It's milkweed and pokeweed season. Pokeweed in my opinion is the far better of the two, but alas, on the way to work today, taking the railroad track route to hopefully find some pokeweed, all I found was lots of milkweed. This is about the sketchiest of all habitats that I "urban forage" (most of my urban foraging is done in nicer places, along rivers, in parks, etc. Railroad tracks through industrial Cambridge I consider more quintessential urban foraging).
But, already ate them for lunch, along with a big wollop of tansy just to try that out. Let's say they went down, but I won't be recording the recipe for the ages.
Some pics here
of the foraging tour from Saturday. We had a good time, exploring somerville, medford, and arlington, and feasted on our findings at the end, which included oysters mushrooms, nettles, a lot of pokeweed, and a large mixed green salad of linden leaves, dandelions, chickweed, redbud, and sorrel, and a stir fry of knotweed, burdock, cattails, and the mushrooms (including a young Dryad's Saddle!).
I am super impressed when people are completely shameless about their dumpster diving. Go Zaac, who led us into the Arlington TJs dumpster in broad day light, no feeling like he needed to explain anything to anyone or justify it, at all. Just another part of life. All the stuff that would have ended up there - which looked like a ton - we spotted tucked off in some red push cartons, so, not technically garbage yet, so we passed it up. If it were only a bit closer to Cambridge...
Here is the Japanese Knotweed Hot Pickle recipe that lots of folks have been asking me about. This is the first season I can get people to consistently say "wow, these are great!" and they are talking about knotweed pickles, not say, lobster rolls. Given the years of japanese knotweed stir fry attempts, this is big progress. Next year, I should approach grillospickles.com and get them hooked for running a few batches. And I should get some mugwort, tansy, etc for gruit for some local old school beer making, and then talk Cambridge brewing into doing that.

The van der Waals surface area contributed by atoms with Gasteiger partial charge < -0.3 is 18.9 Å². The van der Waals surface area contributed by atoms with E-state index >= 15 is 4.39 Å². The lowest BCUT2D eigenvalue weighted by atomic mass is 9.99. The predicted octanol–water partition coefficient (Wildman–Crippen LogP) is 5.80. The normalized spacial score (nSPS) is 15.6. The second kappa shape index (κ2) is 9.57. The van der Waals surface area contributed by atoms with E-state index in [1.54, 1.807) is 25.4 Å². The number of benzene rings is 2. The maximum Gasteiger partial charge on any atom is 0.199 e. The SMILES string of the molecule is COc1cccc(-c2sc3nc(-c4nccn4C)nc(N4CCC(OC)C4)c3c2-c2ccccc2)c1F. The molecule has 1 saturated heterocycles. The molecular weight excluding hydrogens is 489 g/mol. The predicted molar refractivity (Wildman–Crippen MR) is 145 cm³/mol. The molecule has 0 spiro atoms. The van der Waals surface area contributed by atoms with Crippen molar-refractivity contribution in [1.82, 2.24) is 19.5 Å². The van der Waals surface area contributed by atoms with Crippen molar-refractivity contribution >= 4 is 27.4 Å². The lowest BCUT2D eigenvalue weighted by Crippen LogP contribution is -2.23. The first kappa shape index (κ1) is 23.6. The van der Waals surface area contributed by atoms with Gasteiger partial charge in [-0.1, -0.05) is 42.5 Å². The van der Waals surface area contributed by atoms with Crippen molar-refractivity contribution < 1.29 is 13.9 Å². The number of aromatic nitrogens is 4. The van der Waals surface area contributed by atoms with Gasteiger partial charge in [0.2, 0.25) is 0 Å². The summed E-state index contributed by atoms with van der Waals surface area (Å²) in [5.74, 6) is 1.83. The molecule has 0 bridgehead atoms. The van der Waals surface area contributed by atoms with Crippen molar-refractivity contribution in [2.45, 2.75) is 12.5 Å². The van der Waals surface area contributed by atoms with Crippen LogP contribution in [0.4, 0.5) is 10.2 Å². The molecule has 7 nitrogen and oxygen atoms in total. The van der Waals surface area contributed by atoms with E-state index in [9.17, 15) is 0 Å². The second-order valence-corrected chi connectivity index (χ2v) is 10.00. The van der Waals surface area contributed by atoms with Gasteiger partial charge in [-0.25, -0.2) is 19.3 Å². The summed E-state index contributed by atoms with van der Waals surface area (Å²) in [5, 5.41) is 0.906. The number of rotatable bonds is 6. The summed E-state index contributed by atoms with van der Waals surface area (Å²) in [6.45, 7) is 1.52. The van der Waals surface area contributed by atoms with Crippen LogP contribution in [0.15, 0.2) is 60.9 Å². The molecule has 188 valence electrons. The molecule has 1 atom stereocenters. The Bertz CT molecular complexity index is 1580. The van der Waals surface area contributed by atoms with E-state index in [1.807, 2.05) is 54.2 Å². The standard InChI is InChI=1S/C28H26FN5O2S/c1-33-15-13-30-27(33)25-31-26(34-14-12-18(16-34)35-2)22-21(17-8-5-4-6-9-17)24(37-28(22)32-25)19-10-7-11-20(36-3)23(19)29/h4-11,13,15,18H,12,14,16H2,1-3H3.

OK, on to the recipe:
JAPANESE KNOTWEED HOT PICKLES
1 part vinegar
1 part water
Bring this to a boil and add some pickling spices and salt. I like whole black peppercorns and red pepper flakes.
Add enough tender knotweed (first couple weeks of growth, whole stalk, after that, just the top section that easily breaks off) so that it is just covered. Remove from the flame. It does not need to cook at all, just being plunged in the boiling water vinegar solution is fine.
Put into sterilized mason jars. Ready for consumption as soon as they cool off! Great in salads.
In the works: hawthorn flower infused brandy. And once elderflowers are out, I will go for the homemade St. Germain. Alcohol infusions ("schnapps") I can handle but making beer and massive quantities of japanese knotweed pickles, that I must outsource.
The Gallery fundraising foraging dinner cooked by Didi Emmons was a smashing success. Many people gawked over the nettle burdock risotto, but I was most pleased with being able to find enough wild greens for a full salad for all 47 attendees. Here I am in the vineyard watercress patch, a place of real beauty.